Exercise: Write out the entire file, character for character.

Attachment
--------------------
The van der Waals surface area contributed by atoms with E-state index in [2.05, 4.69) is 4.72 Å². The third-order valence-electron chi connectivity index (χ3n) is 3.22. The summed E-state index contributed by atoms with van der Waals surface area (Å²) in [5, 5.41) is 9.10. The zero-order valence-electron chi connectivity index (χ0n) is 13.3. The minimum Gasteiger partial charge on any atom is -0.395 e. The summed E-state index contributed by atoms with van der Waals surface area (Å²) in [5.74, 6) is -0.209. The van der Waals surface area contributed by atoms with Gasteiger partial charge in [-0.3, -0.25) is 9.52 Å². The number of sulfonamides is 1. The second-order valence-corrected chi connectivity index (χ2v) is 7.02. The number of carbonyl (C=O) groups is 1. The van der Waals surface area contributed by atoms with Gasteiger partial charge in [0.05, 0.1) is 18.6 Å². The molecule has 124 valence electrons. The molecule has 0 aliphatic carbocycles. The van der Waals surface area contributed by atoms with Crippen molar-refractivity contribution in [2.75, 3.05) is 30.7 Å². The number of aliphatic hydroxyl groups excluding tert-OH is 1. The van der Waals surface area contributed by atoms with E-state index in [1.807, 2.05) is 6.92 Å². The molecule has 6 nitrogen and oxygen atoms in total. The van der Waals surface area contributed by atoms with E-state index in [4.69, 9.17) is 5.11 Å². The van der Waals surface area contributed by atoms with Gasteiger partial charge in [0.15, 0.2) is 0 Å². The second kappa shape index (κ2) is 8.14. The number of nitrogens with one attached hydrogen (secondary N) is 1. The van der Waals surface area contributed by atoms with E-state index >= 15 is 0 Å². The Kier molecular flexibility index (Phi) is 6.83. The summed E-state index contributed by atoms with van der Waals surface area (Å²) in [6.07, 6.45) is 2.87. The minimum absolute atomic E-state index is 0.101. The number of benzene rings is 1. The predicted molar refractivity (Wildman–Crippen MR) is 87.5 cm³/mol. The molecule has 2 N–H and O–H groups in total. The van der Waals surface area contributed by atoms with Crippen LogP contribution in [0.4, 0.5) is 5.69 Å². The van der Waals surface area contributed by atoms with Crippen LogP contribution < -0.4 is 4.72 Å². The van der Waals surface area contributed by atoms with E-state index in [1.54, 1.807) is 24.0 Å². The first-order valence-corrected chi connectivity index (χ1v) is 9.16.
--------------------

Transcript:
The van der Waals surface area contributed by atoms with E-state index in [2.05, 4.69) is 4.72 Å². The third-order valence-electron chi connectivity index (χ3n) is 3.22. The summed E-state index contributed by atoms with van der Waals surface area (Å²) in [5, 5.41) is 9.10. The zero-order valence-electron chi connectivity index (χ0n) is 13.3. The minimum Gasteiger partial charge on any atom is -0.395 e. The summed E-state index contributed by atoms with van der Waals surface area (Å²) in [5.74, 6) is -0.209. The van der Waals surface area contributed by atoms with Gasteiger partial charge in [-0.3, -0.25) is 9.52 Å². The number of sulfonamides is 1. The second-order valence-corrected chi connectivity index (χ2v) is 7.02. The number of carbonyl (C=O) groups is 1. The van der Waals surface area contributed by atoms with Gasteiger partial charge in [0.05, 0.1) is 18.6 Å². The molecule has 124 valence electrons. The molecule has 0 aliphatic carbocycles. The van der Waals surface area contributed by atoms with Crippen molar-refractivity contribution in [2.75, 3.05) is 30.7 Å². The number of aliphatic hydroxyl groups excluding tert-OH is 1. The van der Waals surface area contributed by atoms with E-state index in [1.807, 2.05) is 6.92 Å². The molecule has 6 nitrogen and oxygen atoms in total. The van der Waals surface area contributed by atoms with E-state index in [4.69, 9.17) is 5.11 Å². The van der Waals surface area contributed by atoms with Gasteiger partial charge in [0.15, 0.2) is 0 Å². The second kappa shape index (κ2) is 8.14. The number of nitrogens with one attached hydrogen (secondary N) is 1. The van der Waals surface area contributed by atoms with E-state index >= 15 is 0 Å². The Kier molecular flexibility index (Phi) is 6.83. The summed E-state index contributed by atoms with van der Waals surface area (Å²) in [6.07, 6.45) is 2.87. The minimum absolute atomic E-state index is 0.101. The number of benzene rings is 1. The predicted molar refractivity (Wildman–Crippen MR) is 87.5 cm³/mol. The molecule has 2 N–H and O–H groups in total. The van der Waals surface area contributed by atoms with Crippen LogP contribution in [0.4, 0.5) is 5.69 Å². The van der Waals surface area contributed by atoms with Crippen LogP contribution < -0.4 is 4.72 Å². The van der Waals surface area contributed by atoms with E-state index in [1.54, 1.807) is 24.0 Å². The first-order valence-corrected chi connectivity index (χ1v) is 9.16.